Last summer DC Comics revealed new imprints to help widen their options for audiences. One of which was DC Ink, a young adult line of graphic novels with new interpretations on some of their most popular characters. The latest from DC Ink is Under the Moon: A Catwoman Tale by Lauren Myracle with art by Isaac Goodhart. This is a great character drama and at its core an important work that could change lives.
So what’s it about?
The official summary reads:
When fifteen-year-old Selina Kyle, aka the future Catwoman, becomes homeless, she must confront questions of who she is and who she will become.
She rejects human cruelty, but sometimes it seems as though brute force is the only way to “win.” And if Selina is to survive on the streets, she must be tough. Can she find her humanity and reconcile toughness with her desire for community … and love?
From Lauren Myracle, the New York Times best-selling author of books like ttfn and ttyl, comes a new graphic novel that tells the story of a teenage Catwoman, as she struggles to find her own identity while living on the streets of Gotham.Age range: Teen
Why does this matter?
This is a good read for young adults, duh, but it’s also a good read for folks who want a deep and meaningful story without heroes in tights. It’s a more realistic look at a possible Selina Kyle.
Fine, you have my attention. What’s good about it?
Running 208 pages, this is a story that sneaks up on you. Speaking as a person who reads a lot of superhero comics I read this wondering, “Okay, but when does she get the costume?” Spoiler alert, she doesn’t, or at least doesn’t get the costume you might be imagining. As I was wondering this, Myracle’s dialogue and well-paced story drew me in and made me feel for Selina. She’s your typical high school girl, but underneath it all, we find out her mother has had a rotating number of men who have entered and left her life. Many of them were dirtbags. There’s a cycle of abuse that Selina’s mother can’t get away from and that abuse spills down on Selina. Eventually, her mother takes in a rough and burly man who may be the worst yet. This man makes Selina’s life a hell as he bullies her and torments her.
Things get worse from there. Myracle puts the work in to make Selina a believable and well-rounded person. She has one major friend and she’s a defender against bullies. You get the sense that if her life didn’t spiral out of control, she wasn’t forced to escape her abuser, and she stayed in school she’d end up being a person to enact positive change. She’s a tragic hero, and what I’ve described is only the first third of the book! From there Selina meets interesting friends (watch the trailer above for more on that), takes on a cat-persona of sorts, and has a certain Bruce Wayne always there on the outskirts of her life. By the end, you’ll feel inspired by this character who is a survivor of abuse, self-harm, and homelessness. I could see young boys and girls reading this and be sucked in by the character and also learn something.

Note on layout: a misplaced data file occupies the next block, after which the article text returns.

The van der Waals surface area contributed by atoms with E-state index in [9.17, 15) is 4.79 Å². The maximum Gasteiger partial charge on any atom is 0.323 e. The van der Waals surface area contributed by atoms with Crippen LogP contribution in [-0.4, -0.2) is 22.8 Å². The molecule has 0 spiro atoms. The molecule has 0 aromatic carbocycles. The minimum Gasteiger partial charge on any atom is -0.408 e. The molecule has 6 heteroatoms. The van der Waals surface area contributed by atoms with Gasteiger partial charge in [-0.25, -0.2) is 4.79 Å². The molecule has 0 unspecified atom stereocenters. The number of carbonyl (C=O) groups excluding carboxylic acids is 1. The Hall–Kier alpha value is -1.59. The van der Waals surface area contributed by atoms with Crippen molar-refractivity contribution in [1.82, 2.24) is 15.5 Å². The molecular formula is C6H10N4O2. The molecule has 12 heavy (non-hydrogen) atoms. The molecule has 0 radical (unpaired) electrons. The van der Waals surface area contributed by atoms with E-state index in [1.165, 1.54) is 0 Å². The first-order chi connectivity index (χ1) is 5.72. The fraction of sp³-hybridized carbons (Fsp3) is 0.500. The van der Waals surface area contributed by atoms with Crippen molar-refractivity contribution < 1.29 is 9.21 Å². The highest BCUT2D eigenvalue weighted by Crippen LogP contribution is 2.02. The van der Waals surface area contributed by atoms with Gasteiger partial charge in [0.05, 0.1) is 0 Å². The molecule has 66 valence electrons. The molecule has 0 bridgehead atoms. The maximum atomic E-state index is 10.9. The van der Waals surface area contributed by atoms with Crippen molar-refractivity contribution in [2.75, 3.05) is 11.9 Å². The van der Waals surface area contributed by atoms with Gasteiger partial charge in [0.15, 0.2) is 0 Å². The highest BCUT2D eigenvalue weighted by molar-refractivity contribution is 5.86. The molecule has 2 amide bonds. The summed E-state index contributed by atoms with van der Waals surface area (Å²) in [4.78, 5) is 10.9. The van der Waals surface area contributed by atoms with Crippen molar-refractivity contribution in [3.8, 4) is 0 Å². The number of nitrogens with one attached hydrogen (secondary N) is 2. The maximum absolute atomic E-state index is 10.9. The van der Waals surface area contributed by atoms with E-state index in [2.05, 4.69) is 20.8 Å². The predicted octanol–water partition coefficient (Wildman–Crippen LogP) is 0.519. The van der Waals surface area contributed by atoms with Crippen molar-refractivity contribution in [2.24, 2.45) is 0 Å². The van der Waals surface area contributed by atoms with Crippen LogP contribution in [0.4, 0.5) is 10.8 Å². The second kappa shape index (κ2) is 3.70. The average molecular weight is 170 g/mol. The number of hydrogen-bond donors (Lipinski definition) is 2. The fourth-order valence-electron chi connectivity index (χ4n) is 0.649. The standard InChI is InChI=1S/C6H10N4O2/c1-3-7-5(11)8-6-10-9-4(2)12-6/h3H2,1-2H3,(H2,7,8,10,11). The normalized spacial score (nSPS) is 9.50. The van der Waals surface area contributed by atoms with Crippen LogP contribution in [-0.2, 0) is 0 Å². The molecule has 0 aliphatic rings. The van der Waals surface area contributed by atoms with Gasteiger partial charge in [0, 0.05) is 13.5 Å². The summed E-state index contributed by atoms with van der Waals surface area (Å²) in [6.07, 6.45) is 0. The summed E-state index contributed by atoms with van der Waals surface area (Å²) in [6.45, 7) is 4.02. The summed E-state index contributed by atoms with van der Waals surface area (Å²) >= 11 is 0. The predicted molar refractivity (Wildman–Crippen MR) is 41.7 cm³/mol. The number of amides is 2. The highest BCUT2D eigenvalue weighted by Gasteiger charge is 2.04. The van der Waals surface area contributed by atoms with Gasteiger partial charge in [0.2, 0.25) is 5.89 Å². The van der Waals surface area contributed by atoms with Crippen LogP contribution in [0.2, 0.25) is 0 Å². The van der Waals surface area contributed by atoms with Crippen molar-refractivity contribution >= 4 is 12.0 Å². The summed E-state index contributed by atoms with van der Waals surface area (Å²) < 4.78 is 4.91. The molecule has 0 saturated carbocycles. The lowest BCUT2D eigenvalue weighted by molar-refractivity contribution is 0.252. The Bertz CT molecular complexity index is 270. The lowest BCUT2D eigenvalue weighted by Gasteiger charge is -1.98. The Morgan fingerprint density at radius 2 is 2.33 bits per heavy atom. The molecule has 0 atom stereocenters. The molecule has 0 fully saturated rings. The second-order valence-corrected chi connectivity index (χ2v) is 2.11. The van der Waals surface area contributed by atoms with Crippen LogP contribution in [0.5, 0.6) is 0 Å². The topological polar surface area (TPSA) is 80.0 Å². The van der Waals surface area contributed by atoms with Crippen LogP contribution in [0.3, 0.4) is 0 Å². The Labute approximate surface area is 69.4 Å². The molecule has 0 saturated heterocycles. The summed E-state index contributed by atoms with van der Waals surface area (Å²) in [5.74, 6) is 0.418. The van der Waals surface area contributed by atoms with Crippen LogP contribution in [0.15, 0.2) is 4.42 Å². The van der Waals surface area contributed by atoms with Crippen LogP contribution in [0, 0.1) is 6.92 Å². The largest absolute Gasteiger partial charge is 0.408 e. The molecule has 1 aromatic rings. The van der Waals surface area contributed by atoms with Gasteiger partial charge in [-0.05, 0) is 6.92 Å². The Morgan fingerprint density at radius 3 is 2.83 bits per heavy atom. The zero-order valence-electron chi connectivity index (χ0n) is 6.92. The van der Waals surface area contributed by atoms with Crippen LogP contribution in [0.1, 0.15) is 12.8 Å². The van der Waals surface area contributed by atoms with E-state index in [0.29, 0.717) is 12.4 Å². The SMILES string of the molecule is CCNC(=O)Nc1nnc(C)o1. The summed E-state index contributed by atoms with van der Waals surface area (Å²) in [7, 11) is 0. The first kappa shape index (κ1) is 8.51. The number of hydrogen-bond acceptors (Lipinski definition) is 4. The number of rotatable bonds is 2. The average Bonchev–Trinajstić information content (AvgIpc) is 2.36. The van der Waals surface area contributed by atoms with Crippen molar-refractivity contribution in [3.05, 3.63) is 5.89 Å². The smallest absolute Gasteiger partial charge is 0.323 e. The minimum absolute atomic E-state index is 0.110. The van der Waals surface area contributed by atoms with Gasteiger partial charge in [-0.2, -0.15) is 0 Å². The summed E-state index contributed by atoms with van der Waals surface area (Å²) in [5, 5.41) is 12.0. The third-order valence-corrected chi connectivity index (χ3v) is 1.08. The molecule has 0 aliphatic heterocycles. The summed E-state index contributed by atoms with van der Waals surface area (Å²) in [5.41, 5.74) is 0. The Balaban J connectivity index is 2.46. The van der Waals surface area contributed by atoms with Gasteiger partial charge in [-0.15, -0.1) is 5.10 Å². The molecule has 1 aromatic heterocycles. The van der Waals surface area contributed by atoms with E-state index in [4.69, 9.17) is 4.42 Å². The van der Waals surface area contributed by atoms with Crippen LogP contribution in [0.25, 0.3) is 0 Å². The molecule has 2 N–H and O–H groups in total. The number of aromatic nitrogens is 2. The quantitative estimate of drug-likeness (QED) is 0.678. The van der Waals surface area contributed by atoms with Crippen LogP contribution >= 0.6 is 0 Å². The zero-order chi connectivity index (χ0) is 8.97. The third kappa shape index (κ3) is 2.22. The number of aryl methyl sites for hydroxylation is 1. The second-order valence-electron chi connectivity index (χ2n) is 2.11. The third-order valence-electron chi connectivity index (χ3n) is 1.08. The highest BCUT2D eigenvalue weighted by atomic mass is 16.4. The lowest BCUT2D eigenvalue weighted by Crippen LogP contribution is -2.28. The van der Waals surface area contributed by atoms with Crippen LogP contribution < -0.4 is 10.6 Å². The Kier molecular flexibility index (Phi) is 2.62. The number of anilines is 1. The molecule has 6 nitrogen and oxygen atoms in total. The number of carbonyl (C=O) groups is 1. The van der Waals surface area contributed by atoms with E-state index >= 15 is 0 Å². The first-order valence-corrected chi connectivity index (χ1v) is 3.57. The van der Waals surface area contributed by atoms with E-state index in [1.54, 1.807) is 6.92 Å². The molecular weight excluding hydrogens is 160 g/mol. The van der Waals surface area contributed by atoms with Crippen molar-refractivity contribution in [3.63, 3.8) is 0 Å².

The art by Goodhart is sharp and above average for a comic series. Backgrounds and environments are well rendered, clothes are stylish and realistic looking, and expressions are sharp. More importantly, characters look their age, which is a common issue for many artists. The colors by Jeremy Lawson use utilize a mostly blue palette with purple and red popping in only briefly to enhance the effect of a scene. That gives the book a cooling look that enhances the sad state of affairs. The letters by Deron Bennett keep the dialogue even-keeled as if to hang moments on the dialogue moreso in a story with so many sad moments.
It can’t be perfect, can it?
I wish I had known superhero stuff was not going to be part of this story. The story is a good one, but expectations for a character like this are set. The back cover has Selina throwing on a cat-eared hoodie which made me think she’d go down that crime fighting path. I might have liked the story even more if I had known this was a very heartwrenching and realistic look at a girl’s life with an ever so slight reference to Catwoman. One could see this as a “What If” story but that Selina and Bruce are in high school and both are definitely not superheroes.
My only other gripe was how Goodhart drew a key kitten. The kitten might be the most unrealistic thing in this book, everything is so true to life, and that pulled me out of a portion of the book.
Is it good?
I wasn’t exactly sure what to expect from this book nor did I expect what I got, but I highly enjoyed it. This is a huge recommend for anyone in the mood for a young adult character drama. You will get sucked into this story and learn something from Selina Kyle’s life.
Like what we do here at AIPT? Consider supporting us and independent comics journalism by becoming a patron today! In addition to our sincere thanks, you can gain access to our vibrant Discord community of patrons and staff members, get trade paperbacks sent to your house every month, and a lot more. Click the button below to get started!